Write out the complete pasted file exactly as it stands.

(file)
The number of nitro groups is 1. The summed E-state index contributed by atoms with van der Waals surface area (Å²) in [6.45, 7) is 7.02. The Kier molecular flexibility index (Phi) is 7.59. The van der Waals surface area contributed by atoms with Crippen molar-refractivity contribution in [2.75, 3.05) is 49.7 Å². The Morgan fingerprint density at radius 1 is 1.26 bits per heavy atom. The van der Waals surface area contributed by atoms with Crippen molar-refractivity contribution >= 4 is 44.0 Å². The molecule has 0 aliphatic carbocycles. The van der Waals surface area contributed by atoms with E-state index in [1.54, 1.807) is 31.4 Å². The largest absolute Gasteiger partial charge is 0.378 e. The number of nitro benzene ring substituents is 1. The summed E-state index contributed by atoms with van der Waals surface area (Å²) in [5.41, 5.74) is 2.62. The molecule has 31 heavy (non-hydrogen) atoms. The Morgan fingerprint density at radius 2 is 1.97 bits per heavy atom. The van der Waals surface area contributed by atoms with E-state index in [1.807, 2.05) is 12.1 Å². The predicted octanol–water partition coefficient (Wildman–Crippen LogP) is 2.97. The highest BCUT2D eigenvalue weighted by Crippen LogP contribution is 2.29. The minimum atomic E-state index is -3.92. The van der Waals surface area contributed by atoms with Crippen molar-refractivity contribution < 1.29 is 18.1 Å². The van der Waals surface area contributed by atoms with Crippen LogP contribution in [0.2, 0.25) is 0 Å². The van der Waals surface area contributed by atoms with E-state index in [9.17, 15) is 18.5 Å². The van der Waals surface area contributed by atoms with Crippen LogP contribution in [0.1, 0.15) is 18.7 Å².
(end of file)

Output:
The number of nitro groups is 1. The summed E-state index contributed by atoms with van der Waals surface area (Å²) in [6.45, 7) is 7.02. The Kier molecular flexibility index (Phi) is 7.59. The van der Waals surface area contributed by atoms with Crippen molar-refractivity contribution in [2.75, 3.05) is 49.7 Å². The Morgan fingerprint density at radius 1 is 1.26 bits per heavy atom. The van der Waals surface area contributed by atoms with Crippen molar-refractivity contribution >= 4 is 44.0 Å². The molecule has 0 aliphatic carbocycles. The van der Waals surface area contributed by atoms with E-state index in [1.54, 1.807) is 31.4 Å². The largest absolute Gasteiger partial charge is 0.378 e. The number of nitro benzene ring substituents is 1. The summed E-state index contributed by atoms with van der Waals surface area (Å²) in [5.41, 5.74) is 2.62. The molecule has 31 heavy (non-hydrogen) atoms. The Morgan fingerprint density at radius 2 is 1.97 bits per heavy atom. The van der Waals surface area contributed by atoms with E-state index in [1.807, 2.05) is 12.1 Å². The predicted octanol–water partition coefficient (Wildman–Crippen LogP) is 2.97. The highest BCUT2D eigenvalue weighted by Crippen LogP contribution is 2.29. The minimum atomic E-state index is -3.92. The van der Waals surface area contributed by atoms with Crippen molar-refractivity contribution < 1.29 is 18.1 Å². The van der Waals surface area contributed by atoms with Crippen LogP contribution in [0.2, 0.25) is 0 Å². The van der Waals surface area contributed by atoms with E-state index in [9.17, 15) is 18.5 Å². The van der Waals surface area contributed by atoms with Crippen LogP contribution in [0.1, 0.15) is 18.7 Å².